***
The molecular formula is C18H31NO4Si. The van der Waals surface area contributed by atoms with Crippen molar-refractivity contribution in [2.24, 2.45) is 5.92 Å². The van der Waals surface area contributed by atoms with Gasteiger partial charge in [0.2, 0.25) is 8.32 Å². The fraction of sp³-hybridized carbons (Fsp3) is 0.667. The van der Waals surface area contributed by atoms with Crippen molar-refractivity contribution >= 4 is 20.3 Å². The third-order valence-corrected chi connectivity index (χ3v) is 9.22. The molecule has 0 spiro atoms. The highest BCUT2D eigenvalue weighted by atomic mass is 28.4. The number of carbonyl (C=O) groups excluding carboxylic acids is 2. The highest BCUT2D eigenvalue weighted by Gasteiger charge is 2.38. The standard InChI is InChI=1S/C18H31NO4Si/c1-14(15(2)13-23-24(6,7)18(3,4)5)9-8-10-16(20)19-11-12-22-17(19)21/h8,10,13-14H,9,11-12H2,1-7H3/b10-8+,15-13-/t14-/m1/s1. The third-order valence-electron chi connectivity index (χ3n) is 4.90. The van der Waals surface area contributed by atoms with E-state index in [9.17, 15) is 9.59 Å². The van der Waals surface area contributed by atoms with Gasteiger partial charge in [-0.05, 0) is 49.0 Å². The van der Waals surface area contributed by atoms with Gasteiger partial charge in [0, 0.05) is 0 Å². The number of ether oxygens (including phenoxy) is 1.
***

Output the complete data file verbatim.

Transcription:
The molecular formula is C18H31NO4Si. The van der Waals surface area contributed by atoms with Crippen molar-refractivity contribution in [2.24, 2.45) is 5.92 Å². The van der Waals surface area contributed by atoms with Gasteiger partial charge in [0.2, 0.25) is 8.32 Å². The fraction of sp³-hybridized carbons (Fsp3) is 0.667. The van der Waals surface area contributed by atoms with Crippen molar-refractivity contribution >= 4 is 20.3 Å². The third-order valence-corrected chi connectivity index (χ3v) is 9.22. The molecule has 0 spiro atoms. The highest BCUT2D eigenvalue weighted by atomic mass is 28.4. The number of carbonyl (C=O) groups excluding carboxylic acids is 2. The highest BCUT2D eigenvalue weighted by Gasteiger charge is 2.38. The standard InChI is InChI=1S/C18H31NO4Si/c1-14(15(2)13-23-24(6,7)18(3,4)5)9-8-10-16(20)19-11-12-22-17(19)21/h8,10,13-14H,9,11-12H2,1-7H3/b10-8+,15-13-/t14-/m1/s1. The third-order valence-electron chi connectivity index (χ3n) is 4.90. The van der Waals surface area contributed by atoms with E-state index in [9.17, 15) is 9.59 Å². The van der Waals surface area contributed by atoms with Gasteiger partial charge in [-0.05, 0) is 49.0 Å². The van der Waals surface area contributed by atoms with Gasteiger partial charge in [0, 0.05) is 0 Å². The number of ether oxygens (including phenoxy) is 1.